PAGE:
By Jim Owczarski Sports Editor Published Feb 11, 2015 at 6:31 PM

At the end of January, I decided to come up with a nickname for this Milwaukee Bucks team. It didn't go completely unnoticed, as legendary play-by-play man Eddie Doucette, the former voice of the team and the creator of the "The King" nickname for Kareem Abdul-Jabbar (and the "sky hook" moniker for his famous shot, saw the post and reached out with a nickname of his own for Giannis Antetokounmpo.

"Saw your article on nicknames which I always had fun with back in the day," Doucette said. "I haven't given it a lot of thought but one that has caught my attention is the "Greek Freak." Frankly, I doubt that referring to someone as a "freak" would be the way that person would like to be depicted. I wonder how our Greek friends have reacted to that?"

"(Giannis) is something special and no doubt will be big news for the city and state for as long as he's there. Hey, he's become a "big cheese" these days who just happens to be from Greece so, why not "the Big Feta?"

Doucette is famous for bestowing nicknames on Bucks players, from dubbing Bobby Dandridge the "Greyhound,"Flynn Robison "The Electric Eye" and Lucius Allen "The Rabbit," among many more. 

"Media people would have fun with that one and the fans will love it," Doucette said of "The Big Feta" for Antetokounmpo. "The cheese industry will be induced to come up with a whole new feta "cheesehead" for fans to wear in support of (Giannis). Fun stuff."

There are a couple of interesting things here.

One, Antetokounmpo did not like the "Greek Freak" tag initially.

I remember his opening press conference after he was drafted and someone asked him about it, and the always expressive teenager wrinkled his face and said the same thing Doucette did, that in Greece, "freak" carried a negative connotation.

And, oddly enough, our friend Dan Needles over at WISN received a message from a listener who also didn't like the "Greek Freak" handle. 

Now, Giannis has come to embrace the name. Or, he at least doesn't shrink from it. 

But, if Doucette was still in town and calling games, you wouldn't hear it.

"Hey, the way he's going he's 'thee Big Cheese, ah, Beeg Feta in Wisconsin these days,'" Doucette said as if he were on the call. "Nothing demeaning about that handle. The freak thing is not that complimentary. Would you like to be known as a freak? People make fun of freaks, not this kid. Anyway, what Wisconsinite doesn't like some good cheese? Give it a Mediterranean slant and make it a special stand alone. He's heading in that direction.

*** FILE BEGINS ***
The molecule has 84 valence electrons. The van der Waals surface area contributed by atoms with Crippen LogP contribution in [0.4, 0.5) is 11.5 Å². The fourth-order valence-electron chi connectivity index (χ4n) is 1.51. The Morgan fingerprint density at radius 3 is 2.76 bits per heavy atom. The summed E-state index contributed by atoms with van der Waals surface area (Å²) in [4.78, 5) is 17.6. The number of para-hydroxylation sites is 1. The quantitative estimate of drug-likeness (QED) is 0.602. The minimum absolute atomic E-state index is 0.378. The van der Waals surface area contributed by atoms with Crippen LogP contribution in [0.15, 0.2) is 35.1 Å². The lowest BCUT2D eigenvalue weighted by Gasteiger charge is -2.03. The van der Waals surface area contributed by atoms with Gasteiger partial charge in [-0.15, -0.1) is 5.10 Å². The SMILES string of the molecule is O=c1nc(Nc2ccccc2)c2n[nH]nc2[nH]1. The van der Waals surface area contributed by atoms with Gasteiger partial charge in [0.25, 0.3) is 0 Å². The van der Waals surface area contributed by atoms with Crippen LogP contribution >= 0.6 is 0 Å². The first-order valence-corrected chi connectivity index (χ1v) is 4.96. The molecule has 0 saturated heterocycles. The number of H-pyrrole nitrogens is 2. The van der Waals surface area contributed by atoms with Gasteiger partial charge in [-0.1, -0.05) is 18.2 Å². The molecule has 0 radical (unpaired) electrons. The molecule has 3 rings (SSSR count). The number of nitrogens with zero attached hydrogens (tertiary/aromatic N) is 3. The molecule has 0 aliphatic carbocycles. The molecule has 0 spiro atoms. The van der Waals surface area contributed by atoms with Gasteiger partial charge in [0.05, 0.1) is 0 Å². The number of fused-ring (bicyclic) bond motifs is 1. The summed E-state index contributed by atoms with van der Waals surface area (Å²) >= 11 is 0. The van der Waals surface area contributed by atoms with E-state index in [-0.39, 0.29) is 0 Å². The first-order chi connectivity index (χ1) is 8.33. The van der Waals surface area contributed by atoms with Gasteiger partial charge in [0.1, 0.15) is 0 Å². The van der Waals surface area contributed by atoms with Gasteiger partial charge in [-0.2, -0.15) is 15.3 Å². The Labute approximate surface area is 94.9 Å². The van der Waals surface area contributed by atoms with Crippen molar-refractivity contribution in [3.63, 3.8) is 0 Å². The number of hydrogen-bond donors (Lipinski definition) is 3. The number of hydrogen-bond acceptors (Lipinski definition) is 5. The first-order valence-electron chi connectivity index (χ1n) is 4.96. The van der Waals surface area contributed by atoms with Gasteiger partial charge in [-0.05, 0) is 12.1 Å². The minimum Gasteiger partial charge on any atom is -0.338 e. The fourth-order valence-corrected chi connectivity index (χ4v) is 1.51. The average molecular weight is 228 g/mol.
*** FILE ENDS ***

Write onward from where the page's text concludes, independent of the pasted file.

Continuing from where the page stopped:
"Thee Beeg Feta."

After the media cleared out of the Bucks locker room Wednesday night following their 111-103 victory over the Sacramento Kings, I briefed Antetokounmpo on who Doucette was, and then told him the nickname.

"The Big Feta. ... It's a good nickname," he said pulling on a sneaker. 

But, he is the practical type.

"If it was my first nickname, it'd be OK. Now it's hard to change."

That may be true, but one thing is for sure: Doucette's interpretation won't be the first time the 20-year-old second-year sensation has a moniker attached to his name, or his game.

Jim Owczarski is an award-winning sports journalist and comes to Milwaukee by way of the Chicago Sun-Times Media Network.

A three-year Wisconsin resident who has considered Milwaukee a second home for the better part of seven years, he brings to the market experience covering nearly all major and college sports.

To this point in his career, he has been awarded six national Associated Press Sports Editors awards for investigative reporting, feature writing, breaking news and projects. He is also a four-time nominee for the prestigious Peter J. Lisagor Awards for Exemplary Journalism, presented by the Chicago Headline Club, and is a two-time winner for Best Sports Story. He has also won numerous other Illinois Press Association, Illinois Associated Press and Northern Illinois Newspaper Association awards.

Jim's career started in earnest as a North Central College (Naperville, Ill.) senior in 2002 when he received a Richter Fellowship to cover the Chicago White Sox in spring training. He was hired by the Naperville Sun in 2003 and moved on to the Aurora Beacon News in 2007 before joining

In that time, he has covered the events, news and personalities that make up the PGA Tour, LPGA Tour, Major League Baseball, the National Football League, the National Hockey League, NCAA football, baseball and men's and women's basketball as well as boxing, mixed martial arts and various U.S. Olympic teams.

Golf aficionados who venture into Illinois have also read Jim in GOLF Chicago Magazine as well as the Chicago District Golfer and Illinois Golfer magazines.